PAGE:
There has been quite the kerfuffle in the arts news rounds about Rocco Landesman’s proclamation that “You can either increase demand or decrease supply. Demand is not going to increase, so it is time to think about decreasing supply.” In other words, there are too many arts organizations out there for the economic support that is coming in.
In principle, I agree with some of the feedback — mainly ‘who decides on those decreases?’ After all, I’m a big supporter of smaller organizations who may just need a year or five to ‘settle in’ and get those audiences that would support them who do valuable work that may not have a chance if they didn’t have some sort of public assistance. I’m also a big fan of organizations who work ‘outside the box’ (as much as I hate that phrase), doing more of the productions that you wouldn’t see (or see very rarely) at your ‘big guns’ such as the Rep. And finally, I’m a really big fan of organizations who exist solely to give people like myself the opportunity to do arts: people who are not professionals, who do not WANT to be professionals and who may still be learning how to be an actor, director, singer, dancer, etc., but who love the performing arts and want to be involved in some aspect.
But on the other hand, I can’t disagree with him either. I remember a few years ago, I had agreed to stage manage a production of Rosencrantz and Guildenstern are Dead that ended up being cancelled, as the producer went onto the KC Stage website and saw how many organizations we had registered with us, deciding ‘there were too many theatres already’. While I was upset I lost a rare chance for paid stage management work (and to see a live production of R&G), I couldn’t really disagree with the result. It even goes into an argument I present whenever anyone I know wants to start their own theatre (including myself, which is why I haven’t done it).
We have over 200 organizations registered with us, and while some are film companies or arts councils (or similar), I’d say 90% of them are performing arts institutions of some sort. And while one or two are outside the basic KC metro area (including Lawrence), most of them are in what most people consider as Kansas City.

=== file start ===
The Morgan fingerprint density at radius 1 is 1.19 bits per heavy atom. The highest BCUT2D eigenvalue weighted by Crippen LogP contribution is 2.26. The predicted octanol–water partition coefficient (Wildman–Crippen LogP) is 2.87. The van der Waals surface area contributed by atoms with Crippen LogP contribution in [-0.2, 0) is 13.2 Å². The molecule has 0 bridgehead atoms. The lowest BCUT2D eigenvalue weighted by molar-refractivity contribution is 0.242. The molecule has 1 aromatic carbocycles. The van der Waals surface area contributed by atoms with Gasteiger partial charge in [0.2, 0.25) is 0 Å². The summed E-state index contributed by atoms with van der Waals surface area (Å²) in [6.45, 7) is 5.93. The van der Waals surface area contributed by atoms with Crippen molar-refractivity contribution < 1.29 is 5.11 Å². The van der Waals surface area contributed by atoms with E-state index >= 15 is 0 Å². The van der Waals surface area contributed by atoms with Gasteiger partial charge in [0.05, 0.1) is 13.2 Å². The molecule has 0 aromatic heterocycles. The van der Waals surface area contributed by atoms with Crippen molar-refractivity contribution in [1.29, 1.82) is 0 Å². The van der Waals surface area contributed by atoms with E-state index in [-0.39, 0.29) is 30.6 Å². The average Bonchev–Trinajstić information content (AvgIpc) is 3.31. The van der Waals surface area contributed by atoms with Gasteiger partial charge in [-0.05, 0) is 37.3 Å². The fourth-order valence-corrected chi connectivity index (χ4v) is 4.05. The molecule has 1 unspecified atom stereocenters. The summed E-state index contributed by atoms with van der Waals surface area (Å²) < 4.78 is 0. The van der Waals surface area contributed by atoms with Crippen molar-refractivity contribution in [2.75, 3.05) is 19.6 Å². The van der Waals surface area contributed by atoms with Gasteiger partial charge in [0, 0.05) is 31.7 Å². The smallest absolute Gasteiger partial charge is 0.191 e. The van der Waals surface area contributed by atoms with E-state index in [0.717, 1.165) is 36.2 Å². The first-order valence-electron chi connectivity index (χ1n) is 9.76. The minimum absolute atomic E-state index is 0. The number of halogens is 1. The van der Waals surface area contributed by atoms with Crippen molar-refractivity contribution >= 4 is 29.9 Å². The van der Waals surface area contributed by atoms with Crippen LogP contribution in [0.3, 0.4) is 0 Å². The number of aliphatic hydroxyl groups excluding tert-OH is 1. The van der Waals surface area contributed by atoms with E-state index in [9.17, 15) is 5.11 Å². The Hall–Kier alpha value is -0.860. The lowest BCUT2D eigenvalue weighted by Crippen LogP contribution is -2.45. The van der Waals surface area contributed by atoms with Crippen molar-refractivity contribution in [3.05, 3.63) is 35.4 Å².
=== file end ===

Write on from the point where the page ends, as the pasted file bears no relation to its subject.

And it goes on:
That’s a LOT of organizations. Let’s say that 150 of them are ones the put on performances of some sort, and say on average that each of them put on at least 3 shows: that’s 450 shows PER YEAR. That’s more than one per day. And that’s not taking into account the fact that each of us enjoy more than ‘just’ performing arts for our entertainment, whether it’s reading, watching films (or TV), playing video games, or even (gasp) spending time with friends and/or family. Even if every person in America was an arts lover (which we all know isn’t true), that’s still a lot of choice for each person to make.
So, I think Landesman is right — we won’t likely be seeing an increase in demand for arts opportunities (unless we start thinking of other ways to provide art content), so maybe introducing a little healthy competition might be just what is needed. As I wrote in my blog article, “The Business of the Arts”, “if someone puts on a play but no one sees it, is it really theatre? On a basic level, thinking of the arts ‘like a business’ is actually a good recommendation.” And business has to worry about what the competition is doing.